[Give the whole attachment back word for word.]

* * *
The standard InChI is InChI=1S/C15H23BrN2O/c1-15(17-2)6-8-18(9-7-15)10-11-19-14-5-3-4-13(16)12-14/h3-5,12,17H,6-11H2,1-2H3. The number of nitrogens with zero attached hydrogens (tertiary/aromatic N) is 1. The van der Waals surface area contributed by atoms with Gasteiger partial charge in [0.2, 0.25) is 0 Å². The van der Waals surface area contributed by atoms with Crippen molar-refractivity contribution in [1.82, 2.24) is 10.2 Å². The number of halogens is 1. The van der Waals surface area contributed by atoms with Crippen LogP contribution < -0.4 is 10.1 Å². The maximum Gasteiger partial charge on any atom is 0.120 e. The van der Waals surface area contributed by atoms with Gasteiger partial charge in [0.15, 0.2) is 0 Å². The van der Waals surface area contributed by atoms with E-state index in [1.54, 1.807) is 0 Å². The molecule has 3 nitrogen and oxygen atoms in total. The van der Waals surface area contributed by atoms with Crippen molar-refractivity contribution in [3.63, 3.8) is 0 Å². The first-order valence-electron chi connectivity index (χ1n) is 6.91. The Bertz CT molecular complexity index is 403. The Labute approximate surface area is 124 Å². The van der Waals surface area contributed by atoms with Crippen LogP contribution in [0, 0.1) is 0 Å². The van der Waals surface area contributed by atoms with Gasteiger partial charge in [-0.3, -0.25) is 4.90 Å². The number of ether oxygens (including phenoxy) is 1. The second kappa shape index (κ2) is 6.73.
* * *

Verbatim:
The standard InChI is InChI=1S/C15H23BrN2O/c1-15(17-2)6-8-18(9-7-15)10-11-19-14-5-3-4-13(16)12-14/h3-5,12,17H,6-11H2,1-2H3. The number of nitrogens with zero attached hydrogens (tertiary/aromatic N) is 1. The van der Waals surface area contributed by atoms with Gasteiger partial charge in [0.2, 0.25) is 0 Å². The van der Waals surface area contributed by atoms with Crippen molar-refractivity contribution in [1.82, 2.24) is 10.2 Å². The number of halogens is 1. The van der Waals surface area contributed by atoms with Crippen LogP contribution < -0.4 is 10.1 Å². The maximum Gasteiger partial charge on any atom is 0.120 e. The van der Waals surface area contributed by atoms with Gasteiger partial charge in [0.15, 0.2) is 0 Å². The van der Waals surface area contributed by atoms with E-state index in [1.54, 1.807) is 0 Å². The molecule has 3 nitrogen and oxygen atoms in total. The van der Waals surface area contributed by atoms with Crippen molar-refractivity contribution in [3.63, 3.8) is 0 Å². The first-order valence-electron chi connectivity index (χ1n) is 6.91. The Bertz CT molecular complexity index is 403. The Labute approximate surface area is 124 Å². The van der Waals surface area contributed by atoms with Crippen LogP contribution in [0, 0.1) is 0 Å². The van der Waals surface area contributed by atoms with Gasteiger partial charge in [-0.3, -0.25) is 4.90 Å². The number of ether oxygens (including phenoxy) is 1. The second kappa shape index (κ2) is 6.73.